A new report calls for urgent industry action to define the appropriate quality specifications for mechanical recyclates. There is an urgent need to increase the availability of recyclates that meet industry requirements and boost the overall volume of recycled content in plastic products, says the report from Eunomia Research & Consulting.
Currently, the plastics industry is not yet able to reach its recycling targets due to insufficient volumes of recycled plastic that meet the required quality for key packaging applications. Furthermore, recycled content targets are expected to increase under the European Commission’s proposed Packaging and Packaging Waste Regulation (PPWR).
The report, published by Eunomia Research & Consulting on behalf of the Alliance to End Plastic Waste, has laid out an industry approach to help develop quality guidelines for plastic recyclates. Specifically, it demonstrates an approach that can fast-track the development of quality guidelines and promote their adoption.
The approach included in the report addresses the lack of aligned quality requirements which hinders optimised sorting and recycling infrastructure to produce quality recyclates that will meet brand owner requirements consistent with design guidelines.for sorting and recycling facilities.
The report is intended as a starting point to operationalise the quality guidelines at industrial scale. As first examples, the report delivers three polyolefin recyclate target specifications that have been built in consultation with 28 operators from across the plastics recycling value chain. These specifications are for key packaging applications of HDPE blow moulded bottles, LDPE extruded shrink film and PP injection molded caps and tubs. The applications were chosen because of their significant market share within the packaging industry and for their potential to enable a substantial increase in the use of recycled content.
To encourage the development of industry-aligned specifications for packaging applications and their adoption, the report also recommends that the industry:
· Engages brand owners, retailers, and other companies in the value chain to support the finalisation of technical work on the target quality guidelines for key applications.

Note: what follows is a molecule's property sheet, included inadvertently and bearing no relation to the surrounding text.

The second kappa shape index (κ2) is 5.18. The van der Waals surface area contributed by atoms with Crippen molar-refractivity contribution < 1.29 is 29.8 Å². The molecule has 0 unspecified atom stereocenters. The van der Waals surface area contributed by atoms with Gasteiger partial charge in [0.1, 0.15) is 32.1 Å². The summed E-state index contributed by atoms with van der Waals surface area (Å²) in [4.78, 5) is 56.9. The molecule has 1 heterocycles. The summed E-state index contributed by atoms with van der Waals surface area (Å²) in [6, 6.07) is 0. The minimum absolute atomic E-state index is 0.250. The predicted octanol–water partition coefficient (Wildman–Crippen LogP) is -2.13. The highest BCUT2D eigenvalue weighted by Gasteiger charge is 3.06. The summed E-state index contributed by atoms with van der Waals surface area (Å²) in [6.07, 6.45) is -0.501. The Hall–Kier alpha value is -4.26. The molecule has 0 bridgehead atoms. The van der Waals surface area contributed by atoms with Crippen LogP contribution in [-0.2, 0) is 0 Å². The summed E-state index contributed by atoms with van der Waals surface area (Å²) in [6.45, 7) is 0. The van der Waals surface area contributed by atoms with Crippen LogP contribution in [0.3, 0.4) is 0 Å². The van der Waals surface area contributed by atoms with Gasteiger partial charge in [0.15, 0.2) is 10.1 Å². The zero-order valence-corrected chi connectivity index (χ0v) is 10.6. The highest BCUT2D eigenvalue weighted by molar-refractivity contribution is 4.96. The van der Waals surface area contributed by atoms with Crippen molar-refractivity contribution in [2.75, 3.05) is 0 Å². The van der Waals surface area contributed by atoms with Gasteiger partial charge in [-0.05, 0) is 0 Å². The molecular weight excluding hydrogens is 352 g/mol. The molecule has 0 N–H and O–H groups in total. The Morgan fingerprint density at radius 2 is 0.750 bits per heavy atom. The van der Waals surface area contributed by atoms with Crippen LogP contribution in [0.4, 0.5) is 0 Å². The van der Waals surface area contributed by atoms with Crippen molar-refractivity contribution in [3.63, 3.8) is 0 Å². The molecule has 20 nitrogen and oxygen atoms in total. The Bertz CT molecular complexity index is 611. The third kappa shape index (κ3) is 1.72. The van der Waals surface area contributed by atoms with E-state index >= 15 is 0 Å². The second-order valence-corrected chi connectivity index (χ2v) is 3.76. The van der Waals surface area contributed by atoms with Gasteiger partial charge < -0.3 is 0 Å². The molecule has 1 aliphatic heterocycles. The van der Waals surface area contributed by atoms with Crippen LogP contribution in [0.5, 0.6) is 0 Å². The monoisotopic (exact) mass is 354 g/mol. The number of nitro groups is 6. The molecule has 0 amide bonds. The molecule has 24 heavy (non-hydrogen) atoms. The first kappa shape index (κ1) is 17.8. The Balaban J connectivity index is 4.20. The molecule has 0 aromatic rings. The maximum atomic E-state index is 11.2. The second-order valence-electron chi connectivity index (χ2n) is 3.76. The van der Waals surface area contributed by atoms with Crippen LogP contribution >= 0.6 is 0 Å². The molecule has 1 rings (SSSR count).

· Define and execute industrial trials for key applications to validate the appropriate recyclate quality needed for defined packaging types.
· Inform ongoing certification initiatives (e.g., upcoming standards from CEN and CENELEC) and leverage the collective knowledge generated to accelerate industry acceptance and adoption.
· Support industry players as they work towards aligned global standards by providing clear and systematic guidelines to facilitate implementation.
Martyn Tickner, Chief Advisor of the Technical Solutions Centre at the Alliance commented: “This work has demonstrated that aligning industry on common specifications for high quality mechanical recyclates is possible. Together with complementary measures such as design for recycling, quality specifications will help to guide the improvements needed to produce high quality recyclates in line with market needs.
“The plastics industry has ambitious recycling targets which call for rapid development of sorting infrastructure and deployment of complementary recycling technologies. Together with the industry, the Alliance looks forward to continuing our contribution to this transition. We believe rapid adoption of quality standards throughout the value chain is a key step in this process” he added.
Andy Grant, Technical Director at Eunomia Research & Consulting added: “A barrier in furthering the plastics circular economy is achieving a clear agreement on the specifications of materials that recyclers can produce and what the industry can use. This research marks a step forward in clarifying the specifications required and will support the use of higher volumes of recycled plastics in new packaging. We are excited to see how this resulting roadmap for the value chain can be taken from concept to action through further trials and industry engagement.”
The full report is available for download here.